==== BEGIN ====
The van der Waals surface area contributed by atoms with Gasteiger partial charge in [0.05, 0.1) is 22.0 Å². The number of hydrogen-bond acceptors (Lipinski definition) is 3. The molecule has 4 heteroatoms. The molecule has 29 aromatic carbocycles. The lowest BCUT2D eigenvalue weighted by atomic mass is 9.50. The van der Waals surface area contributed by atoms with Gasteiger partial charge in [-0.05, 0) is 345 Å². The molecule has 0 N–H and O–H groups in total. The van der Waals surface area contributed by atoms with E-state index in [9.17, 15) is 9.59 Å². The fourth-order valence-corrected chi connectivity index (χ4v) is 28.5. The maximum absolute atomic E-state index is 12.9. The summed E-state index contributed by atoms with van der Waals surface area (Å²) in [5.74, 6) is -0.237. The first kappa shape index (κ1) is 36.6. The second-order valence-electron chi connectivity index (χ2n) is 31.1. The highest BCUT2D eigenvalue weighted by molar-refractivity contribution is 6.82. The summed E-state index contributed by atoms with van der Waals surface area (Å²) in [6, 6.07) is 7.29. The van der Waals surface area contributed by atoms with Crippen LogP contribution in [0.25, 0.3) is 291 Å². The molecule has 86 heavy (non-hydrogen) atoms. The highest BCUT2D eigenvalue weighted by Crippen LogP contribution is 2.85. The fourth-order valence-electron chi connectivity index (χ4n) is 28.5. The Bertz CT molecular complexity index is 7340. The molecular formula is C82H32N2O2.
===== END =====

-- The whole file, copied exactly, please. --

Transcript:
The van der Waals surface area contributed by atoms with Gasteiger partial charge in [0.05, 0.1) is 22.0 Å². The number of hydrogen-bond acceptors (Lipinski definition) is 3. The molecule has 4 heteroatoms. The molecule has 29 aromatic carbocycles. The lowest BCUT2D eigenvalue weighted by atomic mass is 9.50. The van der Waals surface area contributed by atoms with Gasteiger partial charge in [-0.05, 0) is 345 Å². The molecule has 0 N–H and O–H groups in total. The van der Waals surface area contributed by atoms with E-state index in [9.17, 15) is 9.59 Å². The fourth-order valence-corrected chi connectivity index (χ4v) is 28.5. The maximum absolute atomic E-state index is 12.9. The summed E-state index contributed by atoms with van der Waals surface area (Å²) in [5.74, 6) is -0.237. The first kappa shape index (κ1) is 36.6. The second-order valence-electron chi connectivity index (χ2n) is 31.1. The highest BCUT2D eigenvalue weighted by molar-refractivity contribution is 6.82. The summed E-state index contributed by atoms with van der Waals surface area (Å²) in [6, 6.07) is 7.29. The van der Waals surface area contributed by atoms with Crippen LogP contribution in [0.25, 0.3) is 291 Å². The molecule has 86 heavy (non-hydrogen) atoms. The highest BCUT2D eigenvalue weighted by Crippen LogP contribution is 2.85. The fourth-order valence-electron chi connectivity index (χ4n) is 28.5. The Bertz CT molecular complexity index is 7340. The molecular formula is C82H32N2O2.